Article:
U.S. Fourth Circuit - The FindLaw 4th Circuit Court of Appeals Opinion Summaries Blog

July 2016 Archives

The Fourth Circuit overturned North Carolina's voter identification law this morning -- and it didn't pull any punches in doing so. In a blistering, strongly-worded opinion, the court found that the North Carolina legislature enacted the voter ID requirement and ended same-day voter registration and preregistration "with discriminatory intent."

It apparently didn't take the Fourth Circuit too long to reach these conclusions, either. The ruling comes just three months after a federal district court upheld the voting law and little over a month following oral arguments.

Insurance Won't Cover Injury Due to 'Playing Around' With Gun

In a decision that probably won't surprise many, the Fourth Circuit found that an employer-insurer was under no duty to indemnify a gunshot wound to a third party after the employee "play[ed] around" with his gun. The decision is important because it gives a little bit more clarity to both employers and employees as to what actions are covered under the "work related" language of insurance policies.

Practitioners should note, however, that the ruling is unpublished and does not yet have precedential effect. Nonetheless, the cases cited within appear to be strong and good law for those within the Fourth Circuit. And it appears that shooting your friend in your apartment is not work related.

4th Cir. Refuses Stay of Grimm's Transgender Access Bathroom Order

By hook or by crook, transgender student Gavin Grimm will get to use the bathroom of his choice, no matter how particular locals may feel about it. The Fourth Circuit Court of Appeals denied the Gloucester County School Board's request to stay a federal ruling in Grimm's favor, on Tuesday.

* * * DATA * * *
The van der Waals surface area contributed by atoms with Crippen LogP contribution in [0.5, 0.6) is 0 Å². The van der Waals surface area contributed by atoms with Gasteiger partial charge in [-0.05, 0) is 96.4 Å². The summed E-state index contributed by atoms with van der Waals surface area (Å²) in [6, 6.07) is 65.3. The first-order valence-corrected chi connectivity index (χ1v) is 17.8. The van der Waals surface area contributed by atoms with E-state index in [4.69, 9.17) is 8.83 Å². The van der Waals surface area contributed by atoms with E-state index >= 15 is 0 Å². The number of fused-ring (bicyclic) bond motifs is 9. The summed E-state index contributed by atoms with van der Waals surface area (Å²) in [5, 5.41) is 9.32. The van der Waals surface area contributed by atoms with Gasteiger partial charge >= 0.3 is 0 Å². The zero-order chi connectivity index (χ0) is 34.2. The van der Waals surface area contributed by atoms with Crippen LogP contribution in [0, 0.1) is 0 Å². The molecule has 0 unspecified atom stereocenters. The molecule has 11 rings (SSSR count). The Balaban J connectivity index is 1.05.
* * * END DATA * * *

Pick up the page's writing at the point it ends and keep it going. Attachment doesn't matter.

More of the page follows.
It looks like Grimm will finally be allowed in, despite the efforts of some. That is, unless the Supreme Court steps in.

Fourth Circuit Finds That Embezzlement Is Not Theft Under INA

In an analysis of moral turpitude crimes, the Fourth Circuit recently found that embezzlement is not tantamount to theft for purposes of the Immigration and Nationality Act. In the case at bar, it involved a man who was under threat of removal from the United States for having committed an "aggravated felony."

But it also shines a light on a rather peculiar question. Just when is embezzlement theft? Is all property from fraudulently-obtained consent a form of theft?

Muslim Woman's Discrimination Suit Revived

The wrongful termination suit by an Arab-American Muslim woman of Moroccan descent was largely reversed by the Fourth Circuit recently, meaning that a jury will hear the discrimination allegations she brought against her former employer.

It was a whopper of an opinion that discussed the limitations that lower federal courts ought to observe concerning summary adjudication.

Things got a little better for parties seeking to recover attorney's fees in the Fourth Circuit this week. On Tuesday, the Fourth ruled that Federal Rule of Civil Procedure 41(d), which seeks to deter forum shopping and "vexatious" lawsuits, allows courts to award attorney's fees, but with limits.

Some courts have fully rejected the idea that Rule 41(d) entitles parties to recover attorney's fees, while others have awarded them almost as a matter of right. The Fourth Circuit's decision places it firmly between these two extremes, allowing recovery of fees only where the underlying statute defines costs to include attorney's fees, or where plaintiffs had acted in bad faith and vexatiously.